So now that there's a community lead, can we at least start to see more information about what's coming up?
  • For example, I had to come on the forums and read through a long post to find out that the 2.1 beta is supposed to work on FF4.
    No you didn't. From the 2.1 Beta page:

    "Zotero 2.1 requires Firefox 3.6 or Firefox 4.0."
    I also see hints in the forums about an expanded web interface, but there is nothing in official communication about any of this.
    Yes there is. From the Zotero Everywhere announcement:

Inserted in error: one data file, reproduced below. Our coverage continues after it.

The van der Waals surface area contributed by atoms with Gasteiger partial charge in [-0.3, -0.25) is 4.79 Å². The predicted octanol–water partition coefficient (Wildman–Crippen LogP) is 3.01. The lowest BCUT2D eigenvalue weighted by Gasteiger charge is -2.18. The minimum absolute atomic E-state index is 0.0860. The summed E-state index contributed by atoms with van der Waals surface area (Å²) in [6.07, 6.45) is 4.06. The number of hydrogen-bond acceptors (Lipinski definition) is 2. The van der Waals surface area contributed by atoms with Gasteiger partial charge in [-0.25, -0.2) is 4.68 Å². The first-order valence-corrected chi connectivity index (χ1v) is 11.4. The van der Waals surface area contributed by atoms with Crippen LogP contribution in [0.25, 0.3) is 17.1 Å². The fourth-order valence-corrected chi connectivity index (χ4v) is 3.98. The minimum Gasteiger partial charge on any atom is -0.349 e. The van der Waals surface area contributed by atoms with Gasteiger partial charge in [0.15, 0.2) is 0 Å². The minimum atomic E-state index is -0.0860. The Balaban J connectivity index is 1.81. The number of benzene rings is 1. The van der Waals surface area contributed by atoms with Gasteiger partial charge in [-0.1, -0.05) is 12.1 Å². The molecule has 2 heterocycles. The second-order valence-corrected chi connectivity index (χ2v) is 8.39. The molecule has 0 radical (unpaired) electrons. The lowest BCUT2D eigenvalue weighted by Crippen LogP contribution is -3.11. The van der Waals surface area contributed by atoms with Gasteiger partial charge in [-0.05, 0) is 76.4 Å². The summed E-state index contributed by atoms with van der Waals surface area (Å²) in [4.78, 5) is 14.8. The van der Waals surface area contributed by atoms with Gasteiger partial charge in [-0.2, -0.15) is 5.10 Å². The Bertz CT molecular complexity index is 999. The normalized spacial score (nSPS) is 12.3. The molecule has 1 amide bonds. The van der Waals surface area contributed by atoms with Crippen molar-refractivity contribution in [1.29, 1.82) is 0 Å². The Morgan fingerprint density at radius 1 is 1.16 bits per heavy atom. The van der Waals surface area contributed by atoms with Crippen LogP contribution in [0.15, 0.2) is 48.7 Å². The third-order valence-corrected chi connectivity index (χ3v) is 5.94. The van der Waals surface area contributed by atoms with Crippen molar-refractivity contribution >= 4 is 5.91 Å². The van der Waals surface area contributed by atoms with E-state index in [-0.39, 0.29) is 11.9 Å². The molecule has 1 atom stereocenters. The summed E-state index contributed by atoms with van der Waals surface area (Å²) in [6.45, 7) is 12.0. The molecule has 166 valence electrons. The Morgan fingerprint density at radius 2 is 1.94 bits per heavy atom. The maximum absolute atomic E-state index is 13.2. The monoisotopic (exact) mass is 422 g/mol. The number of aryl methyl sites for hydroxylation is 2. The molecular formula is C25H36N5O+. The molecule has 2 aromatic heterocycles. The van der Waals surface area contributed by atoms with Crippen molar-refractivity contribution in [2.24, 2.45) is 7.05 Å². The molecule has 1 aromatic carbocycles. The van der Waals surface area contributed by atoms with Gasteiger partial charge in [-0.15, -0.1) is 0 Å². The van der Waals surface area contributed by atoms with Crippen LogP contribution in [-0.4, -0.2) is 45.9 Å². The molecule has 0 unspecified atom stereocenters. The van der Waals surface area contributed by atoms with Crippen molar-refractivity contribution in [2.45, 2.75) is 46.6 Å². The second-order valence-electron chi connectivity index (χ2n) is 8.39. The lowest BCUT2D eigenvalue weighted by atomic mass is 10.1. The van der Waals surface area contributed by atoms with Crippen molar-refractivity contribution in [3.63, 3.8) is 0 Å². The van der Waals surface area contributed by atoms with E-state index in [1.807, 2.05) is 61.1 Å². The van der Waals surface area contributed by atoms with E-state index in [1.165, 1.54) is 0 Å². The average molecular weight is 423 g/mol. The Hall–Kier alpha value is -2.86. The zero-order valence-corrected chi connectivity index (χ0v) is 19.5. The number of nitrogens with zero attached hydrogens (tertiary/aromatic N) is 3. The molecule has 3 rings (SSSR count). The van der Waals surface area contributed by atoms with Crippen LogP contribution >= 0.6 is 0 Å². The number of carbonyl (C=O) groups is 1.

"With full read/write access to bibliographic data, attached files like PDFs, and the citation formatting engine, developers will be able to integrate a full range of Zotero features into their own web, mobile, and desktop applications, and users will be able to take advantage of this functionality at"
    I find this particularly frustrating because the lack of communication is out of keeping with the way FOSS project development is usually done.
    Really? Zotero developers read every single post in the forums and contribute many times a day—and that's completely separate from the new community lead. I'm not sure how much more community involvement you want, but if you have a question, just ask. If there's no answer, it's because there's no answer, not because we're being "unnecessarily silent". We can't make up roadmaps and timelines that don't exist.